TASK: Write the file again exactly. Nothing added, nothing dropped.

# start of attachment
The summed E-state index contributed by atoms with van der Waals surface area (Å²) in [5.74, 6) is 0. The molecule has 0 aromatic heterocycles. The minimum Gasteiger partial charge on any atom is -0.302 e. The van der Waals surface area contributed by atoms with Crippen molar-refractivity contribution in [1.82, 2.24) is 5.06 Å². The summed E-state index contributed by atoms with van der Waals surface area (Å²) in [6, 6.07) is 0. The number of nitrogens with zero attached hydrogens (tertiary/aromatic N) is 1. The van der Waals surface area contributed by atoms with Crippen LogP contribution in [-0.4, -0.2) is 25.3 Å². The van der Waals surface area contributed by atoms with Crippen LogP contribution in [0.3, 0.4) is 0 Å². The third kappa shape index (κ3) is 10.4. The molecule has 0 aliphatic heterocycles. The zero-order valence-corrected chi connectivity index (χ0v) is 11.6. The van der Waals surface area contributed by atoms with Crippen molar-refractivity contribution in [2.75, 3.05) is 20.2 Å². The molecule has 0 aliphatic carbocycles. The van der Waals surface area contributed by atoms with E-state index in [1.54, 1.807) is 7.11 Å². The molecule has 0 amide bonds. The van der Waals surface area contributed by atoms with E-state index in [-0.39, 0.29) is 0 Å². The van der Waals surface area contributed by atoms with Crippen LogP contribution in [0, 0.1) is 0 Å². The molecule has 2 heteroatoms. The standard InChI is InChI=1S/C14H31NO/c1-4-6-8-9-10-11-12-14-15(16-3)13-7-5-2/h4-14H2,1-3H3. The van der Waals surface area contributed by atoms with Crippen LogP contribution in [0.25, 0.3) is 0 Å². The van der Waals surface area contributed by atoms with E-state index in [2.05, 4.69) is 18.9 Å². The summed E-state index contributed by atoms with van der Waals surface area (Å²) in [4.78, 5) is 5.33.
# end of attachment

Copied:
The summed E-state index contributed by atoms with van der Waals surface area (Å²) in [5.74, 6) is 0. The molecule has 0 aromatic heterocycles. The minimum Gasteiger partial charge on any atom is -0.302 e. The van der Waals surface area contributed by atoms with Crippen molar-refractivity contribution in [1.82, 2.24) is 5.06 Å². The summed E-state index contributed by atoms with van der Waals surface area (Å²) in [6, 6.07) is 0. The number of nitrogens with zero attached hydrogens (tertiary/aromatic N) is 1. The van der Waals surface area contributed by atoms with Crippen LogP contribution in [-0.4, -0.2) is 25.3 Å². The van der Waals surface area contributed by atoms with Crippen LogP contribution in [0.3, 0.4) is 0 Å². The third kappa shape index (κ3) is 10.4. The molecule has 0 aliphatic heterocycles. The zero-order valence-corrected chi connectivity index (χ0v) is 11.6. The van der Waals surface area contributed by atoms with Crippen molar-refractivity contribution in [2.75, 3.05) is 20.2 Å². The molecule has 0 aliphatic carbocycles. The van der Waals surface area contributed by atoms with E-state index in [1.54, 1.807) is 7.11 Å². The molecule has 0 amide bonds. The van der Waals surface area contributed by atoms with E-state index in [-0.39, 0.29) is 0 Å². The van der Waals surface area contributed by atoms with Crippen LogP contribution in [0, 0.1) is 0 Å². The molecule has 2 heteroatoms. The standard InChI is InChI=1S/C14H31NO/c1-4-6-8-9-10-11-12-14-15(16-3)13-7-5-2/h4-14H2,1-3H3. The van der Waals surface area contributed by atoms with Crippen LogP contribution in [0.25, 0.3) is 0 Å². The van der Waals surface area contributed by atoms with E-state index in [2.05, 4.69) is 18.9 Å². The summed E-state index contributed by atoms with van der Waals surface area (Å²) in [4.78, 5) is 5.33.